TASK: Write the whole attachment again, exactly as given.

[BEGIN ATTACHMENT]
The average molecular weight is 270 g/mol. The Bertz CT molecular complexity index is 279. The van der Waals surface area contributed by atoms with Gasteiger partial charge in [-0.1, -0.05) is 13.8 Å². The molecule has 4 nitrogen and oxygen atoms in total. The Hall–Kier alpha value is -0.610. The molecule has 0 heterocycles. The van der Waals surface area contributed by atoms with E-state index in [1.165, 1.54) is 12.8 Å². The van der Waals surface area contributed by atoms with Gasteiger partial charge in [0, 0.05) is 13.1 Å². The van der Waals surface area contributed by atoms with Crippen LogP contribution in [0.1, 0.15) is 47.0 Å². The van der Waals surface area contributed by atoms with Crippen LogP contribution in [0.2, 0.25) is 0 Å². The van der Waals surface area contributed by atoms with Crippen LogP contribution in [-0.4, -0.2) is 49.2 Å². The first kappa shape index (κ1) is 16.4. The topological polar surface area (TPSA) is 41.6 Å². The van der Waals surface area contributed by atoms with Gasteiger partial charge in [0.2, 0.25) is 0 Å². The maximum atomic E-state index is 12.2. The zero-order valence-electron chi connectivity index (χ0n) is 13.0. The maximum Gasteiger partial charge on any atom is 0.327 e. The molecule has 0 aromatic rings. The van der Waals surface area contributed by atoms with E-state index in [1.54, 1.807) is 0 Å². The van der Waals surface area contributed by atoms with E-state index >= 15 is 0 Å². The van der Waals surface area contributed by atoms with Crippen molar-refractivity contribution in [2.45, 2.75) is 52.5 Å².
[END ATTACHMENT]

The average molecular weight is 270 g/mol. The Bertz CT molecular complexity index is 279. The van der Waals surface area contributed by atoms with Gasteiger partial charge in [-0.1, -0.05) is 13.8 Å². The molecule has 4 nitrogen and oxygen atoms in total. The Hall–Kier alpha value is -0.610. The molecule has 0 heterocycles. The van der Waals surface area contributed by atoms with E-state index in [1.165, 1.54) is 12.8 Å². The van der Waals surface area contributed by atoms with Gasteiger partial charge in [0, 0.05) is 13.1 Å². The van der Waals surface area contributed by atoms with Crippen LogP contribution in [0.1, 0.15) is 47.0 Å². The van der Waals surface area contributed by atoms with Crippen LogP contribution in [0.2, 0.25) is 0 Å². The van der Waals surface area contributed by atoms with Crippen LogP contribution in [-0.4, -0.2) is 49.2 Å². The first kappa shape index (κ1) is 16.4. The topological polar surface area (TPSA) is 41.6 Å². The van der Waals surface area contributed by atoms with Gasteiger partial charge in [0.2, 0.25) is 0 Å². The maximum atomic E-state index is 12.2. The zero-order valence-electron chi connectivity index (χ0n) is 13.0. The maximum Gasteiger partial charge on any atom is 0.327 e. The molecule has 0 aromatic rings. The van der Waals surface area contributed by atoms with E-state index in [1.54, 1.807) is 0 Å². The van der Waals surface area contributed by atoms with E-state index >= 15 is 0 Å². The van der Waals surface area contributed by atoms with Crippen molar-refractivity contribution in [2.45, 2.75) is 52.5 Å².